China's Stocks Rise to Three-Week High on Economy-Boosting StepsBloomberg News
Policy makers increase infrastructure spending, bank lending
Military-related shares rally on South China Sea tensions
China’s stocks rose, sending the benchmark index to the highest level in three weeks, after the government accelerated measures to prevent a deeper slowdown in the world’s second-biggest economy.
The Shanghai Composite Index gained 1.1 percent to 2,867.34 at the close, led by industrial and technology companies. The gauge jumped 3.3 percent on Tuesday following data that showed the nation’s banks doled out a record amount of loans in January. Defense-related companies rallied amid increased tensions in the South China Sea.
China is stepping up support for the economy by ramping up spending and considering new measures to boost bank lending. The nation’s chief planning agency is making more money available to local governments to fund new infrastructure projects, according to people familiar with the matter, while the cabinet has discussed lowering the minimum ratio of provisions that banks must set aside for bad loans. The economy grew by 6.8 percent last quarter, the slowest pace since the global financial crisis.
“The rebound still has some legs as surging loans provide a very loose liquidity environment for the stock market,” said Wei Wei, analyst at Huaxi Securities Co. in Shanghai. “It is a technical rebound from extremely low valuations.”
The Shanghai Composite has fallen 19 percent this year, the most among global benchmark indexes after Greece and Italy, on concern the slowdown and the yuan’s depreciation will exacerbate capital outflows. It is valued at 11.4 times 12-month projected earnings, down from the six-year high of 19 set in June, according to data compiled by Bloomberg.
The CSI 300 Index rose 0.9 percent. Hong Kong’s Hang Seng China Enterprises Index slid 1.2 percent, while the Hang Seng Index lost 1 percent.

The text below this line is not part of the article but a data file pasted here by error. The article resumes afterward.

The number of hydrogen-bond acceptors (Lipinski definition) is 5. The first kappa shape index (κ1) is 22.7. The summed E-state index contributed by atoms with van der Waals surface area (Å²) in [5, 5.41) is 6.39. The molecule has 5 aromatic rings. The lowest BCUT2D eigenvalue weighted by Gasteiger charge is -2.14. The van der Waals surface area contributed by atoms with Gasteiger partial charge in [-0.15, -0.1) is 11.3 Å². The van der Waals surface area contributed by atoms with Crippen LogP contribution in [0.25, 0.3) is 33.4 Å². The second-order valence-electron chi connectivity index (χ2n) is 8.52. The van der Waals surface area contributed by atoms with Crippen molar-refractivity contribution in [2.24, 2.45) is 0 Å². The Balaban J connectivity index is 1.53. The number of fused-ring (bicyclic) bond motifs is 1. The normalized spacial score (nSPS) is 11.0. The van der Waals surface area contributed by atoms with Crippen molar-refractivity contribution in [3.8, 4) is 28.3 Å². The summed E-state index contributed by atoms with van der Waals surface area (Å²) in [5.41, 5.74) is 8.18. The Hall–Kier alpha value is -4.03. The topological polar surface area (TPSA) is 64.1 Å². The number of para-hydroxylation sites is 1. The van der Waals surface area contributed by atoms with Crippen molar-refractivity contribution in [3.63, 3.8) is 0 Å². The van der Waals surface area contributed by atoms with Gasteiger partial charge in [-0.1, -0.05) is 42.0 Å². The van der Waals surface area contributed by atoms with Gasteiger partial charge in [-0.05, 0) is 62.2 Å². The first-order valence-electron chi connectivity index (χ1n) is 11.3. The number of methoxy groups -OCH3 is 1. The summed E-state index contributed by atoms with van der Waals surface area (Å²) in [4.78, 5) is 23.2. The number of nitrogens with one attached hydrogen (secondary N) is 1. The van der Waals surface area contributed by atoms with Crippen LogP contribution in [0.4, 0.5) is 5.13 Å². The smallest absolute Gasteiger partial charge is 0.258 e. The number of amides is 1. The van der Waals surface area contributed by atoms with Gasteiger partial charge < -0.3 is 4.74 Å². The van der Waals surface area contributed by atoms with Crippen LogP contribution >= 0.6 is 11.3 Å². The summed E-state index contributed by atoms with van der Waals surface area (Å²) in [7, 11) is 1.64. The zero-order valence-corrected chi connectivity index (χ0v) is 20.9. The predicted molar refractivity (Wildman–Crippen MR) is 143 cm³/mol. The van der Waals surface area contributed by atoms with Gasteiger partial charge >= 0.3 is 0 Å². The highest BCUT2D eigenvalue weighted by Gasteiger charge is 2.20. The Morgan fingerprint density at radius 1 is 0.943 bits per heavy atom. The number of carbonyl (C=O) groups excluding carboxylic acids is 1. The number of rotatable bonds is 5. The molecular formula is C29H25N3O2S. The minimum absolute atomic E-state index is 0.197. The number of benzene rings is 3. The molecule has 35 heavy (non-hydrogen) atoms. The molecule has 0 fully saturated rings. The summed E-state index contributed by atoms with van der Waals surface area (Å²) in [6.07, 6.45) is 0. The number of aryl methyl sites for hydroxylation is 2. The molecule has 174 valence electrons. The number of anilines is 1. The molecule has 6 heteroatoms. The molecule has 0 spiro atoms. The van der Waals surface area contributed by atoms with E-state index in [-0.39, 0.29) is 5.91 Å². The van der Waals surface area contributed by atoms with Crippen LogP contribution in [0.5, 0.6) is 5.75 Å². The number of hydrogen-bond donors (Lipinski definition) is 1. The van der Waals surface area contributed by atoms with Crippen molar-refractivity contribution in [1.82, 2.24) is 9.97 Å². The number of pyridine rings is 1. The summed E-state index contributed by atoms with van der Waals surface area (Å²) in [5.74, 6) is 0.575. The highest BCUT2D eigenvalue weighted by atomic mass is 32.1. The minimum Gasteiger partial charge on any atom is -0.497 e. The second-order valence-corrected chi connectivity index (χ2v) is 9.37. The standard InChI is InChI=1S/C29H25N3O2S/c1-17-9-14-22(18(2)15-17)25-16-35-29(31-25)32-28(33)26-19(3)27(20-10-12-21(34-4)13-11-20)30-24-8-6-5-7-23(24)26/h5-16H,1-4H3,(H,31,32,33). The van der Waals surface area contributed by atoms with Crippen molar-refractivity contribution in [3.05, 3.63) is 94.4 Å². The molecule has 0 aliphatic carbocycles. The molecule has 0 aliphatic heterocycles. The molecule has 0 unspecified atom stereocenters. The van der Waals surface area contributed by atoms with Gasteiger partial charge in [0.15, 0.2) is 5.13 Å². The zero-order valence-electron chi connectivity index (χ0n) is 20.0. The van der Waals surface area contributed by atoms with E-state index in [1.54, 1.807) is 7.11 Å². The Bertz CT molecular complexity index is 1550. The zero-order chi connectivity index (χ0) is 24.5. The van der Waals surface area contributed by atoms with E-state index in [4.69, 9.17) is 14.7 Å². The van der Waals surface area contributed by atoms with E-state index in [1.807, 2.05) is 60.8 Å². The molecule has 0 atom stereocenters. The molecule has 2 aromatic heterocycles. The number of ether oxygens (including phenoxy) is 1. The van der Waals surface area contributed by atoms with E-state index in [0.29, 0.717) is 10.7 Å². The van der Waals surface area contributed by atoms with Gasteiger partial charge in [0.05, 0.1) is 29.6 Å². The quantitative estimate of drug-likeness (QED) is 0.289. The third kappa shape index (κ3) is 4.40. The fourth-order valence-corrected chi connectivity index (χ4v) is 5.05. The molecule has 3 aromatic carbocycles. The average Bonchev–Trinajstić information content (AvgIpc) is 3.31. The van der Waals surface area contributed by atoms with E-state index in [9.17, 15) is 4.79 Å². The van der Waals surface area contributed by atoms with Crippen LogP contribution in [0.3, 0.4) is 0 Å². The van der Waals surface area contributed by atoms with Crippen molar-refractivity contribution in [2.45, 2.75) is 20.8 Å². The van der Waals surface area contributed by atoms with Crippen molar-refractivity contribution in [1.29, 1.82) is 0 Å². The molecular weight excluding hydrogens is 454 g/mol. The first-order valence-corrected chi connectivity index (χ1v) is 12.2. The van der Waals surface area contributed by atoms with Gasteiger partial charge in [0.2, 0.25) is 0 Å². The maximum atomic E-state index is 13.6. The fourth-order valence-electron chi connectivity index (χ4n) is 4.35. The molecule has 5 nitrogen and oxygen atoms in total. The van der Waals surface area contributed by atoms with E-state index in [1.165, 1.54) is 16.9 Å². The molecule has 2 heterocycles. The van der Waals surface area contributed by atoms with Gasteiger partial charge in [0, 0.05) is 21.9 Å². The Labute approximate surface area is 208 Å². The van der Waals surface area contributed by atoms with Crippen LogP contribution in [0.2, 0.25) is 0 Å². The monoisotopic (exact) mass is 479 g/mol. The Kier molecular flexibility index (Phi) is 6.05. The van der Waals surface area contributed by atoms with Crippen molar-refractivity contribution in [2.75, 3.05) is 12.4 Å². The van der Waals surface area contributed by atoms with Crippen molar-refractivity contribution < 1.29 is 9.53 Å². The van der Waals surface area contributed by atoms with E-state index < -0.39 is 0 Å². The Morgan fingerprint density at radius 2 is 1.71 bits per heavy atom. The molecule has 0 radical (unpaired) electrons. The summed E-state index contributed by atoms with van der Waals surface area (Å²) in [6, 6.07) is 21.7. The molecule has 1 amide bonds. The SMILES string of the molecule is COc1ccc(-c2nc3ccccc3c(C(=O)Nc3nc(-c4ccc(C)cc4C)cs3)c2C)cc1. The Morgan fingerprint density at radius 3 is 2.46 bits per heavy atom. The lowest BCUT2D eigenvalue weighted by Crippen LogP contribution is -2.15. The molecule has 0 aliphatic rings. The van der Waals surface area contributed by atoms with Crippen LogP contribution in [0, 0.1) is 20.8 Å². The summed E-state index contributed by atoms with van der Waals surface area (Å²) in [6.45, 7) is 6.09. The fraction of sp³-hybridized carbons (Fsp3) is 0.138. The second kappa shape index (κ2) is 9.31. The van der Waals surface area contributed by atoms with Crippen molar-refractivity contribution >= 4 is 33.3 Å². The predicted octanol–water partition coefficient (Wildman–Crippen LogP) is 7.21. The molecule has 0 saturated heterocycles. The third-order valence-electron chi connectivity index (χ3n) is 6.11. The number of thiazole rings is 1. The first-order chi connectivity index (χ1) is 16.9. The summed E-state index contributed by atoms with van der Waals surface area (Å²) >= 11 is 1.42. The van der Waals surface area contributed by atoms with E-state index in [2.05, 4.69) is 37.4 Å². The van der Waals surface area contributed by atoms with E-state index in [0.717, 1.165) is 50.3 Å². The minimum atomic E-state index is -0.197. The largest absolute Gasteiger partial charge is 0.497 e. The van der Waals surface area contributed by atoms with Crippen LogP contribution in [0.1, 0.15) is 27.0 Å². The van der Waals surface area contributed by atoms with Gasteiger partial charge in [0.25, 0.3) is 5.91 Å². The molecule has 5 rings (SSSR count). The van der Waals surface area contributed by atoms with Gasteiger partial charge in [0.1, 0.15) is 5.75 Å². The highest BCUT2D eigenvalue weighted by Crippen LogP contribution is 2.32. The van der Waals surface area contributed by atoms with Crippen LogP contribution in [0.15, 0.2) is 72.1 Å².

A measure tracking industrial stocks in the CSI 300 jumped 2 percent for the biggest gain among 10 industry groups. China Communications Construction Co. advanced 7.8 percent and Power Construction Corporation of China Ltd. climbed 4.2 percent.
China’s main government organs have vowed to tackle overcapacity, safeguard the asset quality of banks and limit loans to “zombie” companies, according to a joint statement issued Tuesday by agencies including the People’s Bank of China, the National Development and Reform Commission and the Ministry of Finance.
While the jump in credit growth may help sustain the pace of economic momentum in the short term, it’s also “storing up big problems,” said George Magnus, a senior independent economic adviser to UBS Group AG. The last time banks doled out loans at this pace in 2009, the Shanghai Composite doubled in less than 12 months before embarking on a five-year downward spiral as optimism about stimulus turned into concern excessive credit would worsen overcapacity and boost bad debts.
Chinese banks may have front-loaded loans last month in anticipation of lower interest rates, Hao Hong, Hong Kong-based equity strategist at Bocom International Holdings Co., wrote in a report. This “relief rally” for stocks may not be sustainable as the performance of bank and property shares may already be peaking, he said.
Searainbow Holding Corp. led gains for technology companies, surging 10 percent. The company said its controlling shareholder paid back part of its loans using stock as collateral and a brokerage lowered its margin call levels.
Military-related companies rallied. Satellite images showed two batteries of eight HQ-9 surface-to-air missile launchers and a radar system on Woody Island, part of the Paracel chain claimed by China, Vietnam and Taiwan, Fox News reported. Xi’an Tian He Defense Technology Co. gained 3.7 percent. China Spacesat Co. surged 2.8 percent.
The statistics bureau is due to release January data on inflation Thursday. Consumer prices probably rose 1.9 percent from a year earlier, accelerating from a 1.6 percent increase in December, according to the median estimate of a Bloomberg survey.
— With assistance by Shidong Zhang